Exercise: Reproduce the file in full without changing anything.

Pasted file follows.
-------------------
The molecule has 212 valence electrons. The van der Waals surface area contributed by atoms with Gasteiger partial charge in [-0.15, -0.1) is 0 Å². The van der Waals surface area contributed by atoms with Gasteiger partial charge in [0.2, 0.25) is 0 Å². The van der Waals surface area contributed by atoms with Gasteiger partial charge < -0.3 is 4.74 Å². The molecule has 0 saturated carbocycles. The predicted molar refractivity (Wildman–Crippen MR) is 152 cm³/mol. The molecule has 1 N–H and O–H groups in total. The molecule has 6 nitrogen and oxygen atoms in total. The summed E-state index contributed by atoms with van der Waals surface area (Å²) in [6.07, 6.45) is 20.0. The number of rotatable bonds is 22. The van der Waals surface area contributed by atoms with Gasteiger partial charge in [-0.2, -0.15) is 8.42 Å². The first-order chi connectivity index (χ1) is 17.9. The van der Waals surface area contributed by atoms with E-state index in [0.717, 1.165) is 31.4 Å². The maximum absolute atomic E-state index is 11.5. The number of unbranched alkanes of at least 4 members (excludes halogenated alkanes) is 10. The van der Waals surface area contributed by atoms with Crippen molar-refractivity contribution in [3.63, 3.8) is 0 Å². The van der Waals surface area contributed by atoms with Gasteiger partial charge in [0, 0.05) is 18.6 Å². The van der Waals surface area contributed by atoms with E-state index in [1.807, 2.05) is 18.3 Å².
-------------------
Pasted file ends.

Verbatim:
The molecule has 212 valence electrons. The van der Waals surface area contributed by atoms with Gasteiger partial charge in [-0.15, -0.1) is 0 Å². The van der Waals surface area contributed by atoms with Gasteiger partial charge in [0.2, 0.25) is 0 Å². The van der Waals surface area contributed by atoms with Gasteiger partial charge < -0.3 is 4.74 Å². The molecule has 0 saturated carbocycles. The predicted molar refractivity (Wildman–Crippen MR) is 152 cm³/mol. The molecule has 1 N–H and O–H groups in total. The molecule has 6 nitrogen and oxygen atoms in total. The summed E-state index contributed by atoms with van der Waals surface area (Å²) in [6.07, 6.45) is 20.0. The number of rotatable bonds is 22. The van der Waals surface area contributed by atoms with Gasteiger partial charge in [-0.2, -0.15) is 8.42 Å². The first-order chi connectivity index (χ1) is 17.9. The van der Waals surface area contributed by atoms with E-state index in [0.717, 1.165) is 31.4 Å². The maximum absolute atomic E-state index is 11.5. The number of unbranched alkanes of at least 4 members (excludes halogenated alkanes) is 10. The van der Waals surface area contributed by atoms with Crippen molar-refractivity contribution in [3.63, 3.8) is 0 Å². The van der Waals surface area contributed by atoms with Gasteiger partial charge in [0, 0.05) is 18.6 Å². The van der Waals surface area contributed by atoms with E-state index in [1.807, 2.05) is 18.3 Å².